Lauren tells her readers how her dad would say that if she wanted to be a courageous person she must possess the same spirit as the god of war, who, she said, had a red, fierce face and held a long sword. But 'though she found them grotesque and fearful she was not allowed to make unfavourable comments about them, because her parents feared that bad luck or evil would befall her, she writes.
Despite all the confusion she felt, the author says she somehow understood in her spirit that these “deities” were legends, or ancient warriors, or good people, highly revered, who had come to be worshipped as gods.
Looking into Islam, the religion of the majority of the population of her country, was easy because for many years she had two good friends who were Malay Muslims, she says.
The reader learns that this religion struck some chord with her. “At that time, Islam was the only religion I knew that did not worship statues,” she says. “Moreover, I admired their diligence in observing prayer times five times a day.” Nevertheless she was disillusioned that their Prophet gave Muslim men the right to marry four wives, and disappointed with the religion's discriminatory restrictions on females, she says.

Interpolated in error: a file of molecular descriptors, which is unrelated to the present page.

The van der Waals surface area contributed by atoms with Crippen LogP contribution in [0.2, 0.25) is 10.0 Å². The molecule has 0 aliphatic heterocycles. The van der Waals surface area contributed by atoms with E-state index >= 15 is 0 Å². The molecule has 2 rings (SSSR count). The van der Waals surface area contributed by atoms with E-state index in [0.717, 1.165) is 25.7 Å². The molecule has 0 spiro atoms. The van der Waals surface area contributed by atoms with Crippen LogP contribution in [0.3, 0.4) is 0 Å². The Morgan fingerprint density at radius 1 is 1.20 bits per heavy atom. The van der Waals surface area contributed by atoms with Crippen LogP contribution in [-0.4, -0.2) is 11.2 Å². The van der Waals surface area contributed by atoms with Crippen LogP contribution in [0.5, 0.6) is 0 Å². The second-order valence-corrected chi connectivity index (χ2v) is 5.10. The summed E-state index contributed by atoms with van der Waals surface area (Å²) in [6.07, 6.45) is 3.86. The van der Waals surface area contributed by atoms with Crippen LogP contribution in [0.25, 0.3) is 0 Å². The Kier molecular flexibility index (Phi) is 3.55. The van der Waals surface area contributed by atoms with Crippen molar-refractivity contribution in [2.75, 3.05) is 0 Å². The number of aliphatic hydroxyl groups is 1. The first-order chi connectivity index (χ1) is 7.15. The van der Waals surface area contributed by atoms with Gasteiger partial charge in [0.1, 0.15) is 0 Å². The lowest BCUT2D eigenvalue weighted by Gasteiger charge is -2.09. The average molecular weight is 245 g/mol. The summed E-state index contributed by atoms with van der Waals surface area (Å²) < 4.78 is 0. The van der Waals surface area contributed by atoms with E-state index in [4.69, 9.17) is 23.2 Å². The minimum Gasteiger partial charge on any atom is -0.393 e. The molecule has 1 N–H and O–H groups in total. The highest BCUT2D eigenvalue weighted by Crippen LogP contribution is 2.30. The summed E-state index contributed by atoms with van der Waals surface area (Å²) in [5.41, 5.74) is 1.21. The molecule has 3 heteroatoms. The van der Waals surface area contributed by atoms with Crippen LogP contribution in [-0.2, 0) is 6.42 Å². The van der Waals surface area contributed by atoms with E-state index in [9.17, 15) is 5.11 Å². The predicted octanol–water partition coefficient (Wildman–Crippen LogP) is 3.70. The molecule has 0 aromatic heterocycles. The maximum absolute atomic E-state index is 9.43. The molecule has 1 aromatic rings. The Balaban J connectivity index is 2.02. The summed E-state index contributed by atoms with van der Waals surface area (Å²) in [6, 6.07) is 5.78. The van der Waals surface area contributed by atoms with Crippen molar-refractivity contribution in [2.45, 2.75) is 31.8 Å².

Lauren remembers being favourably impressed with the God of Moses when as a child she was taken to see the movie, “The Ten Commandments”. She saw Him as a righteous God, she says - mighty, but also compassionate – a fair God who treated and took care of men, women and children equally. She tells how she wondered if this God still existed, or if this was “just a movie”, but took note that the movie credits had said the story was based on a true history taken from the Bible.
Still, nothing was adding up for the young Lauren and she concluded that none of the religions she had examined were for her, the reader learns, so as an obedient child she would abide by her parents' religions.
So she debated and argued with Christian friends who tried to witness to her, because she equated them with the Catholicism she had already rejected, she said.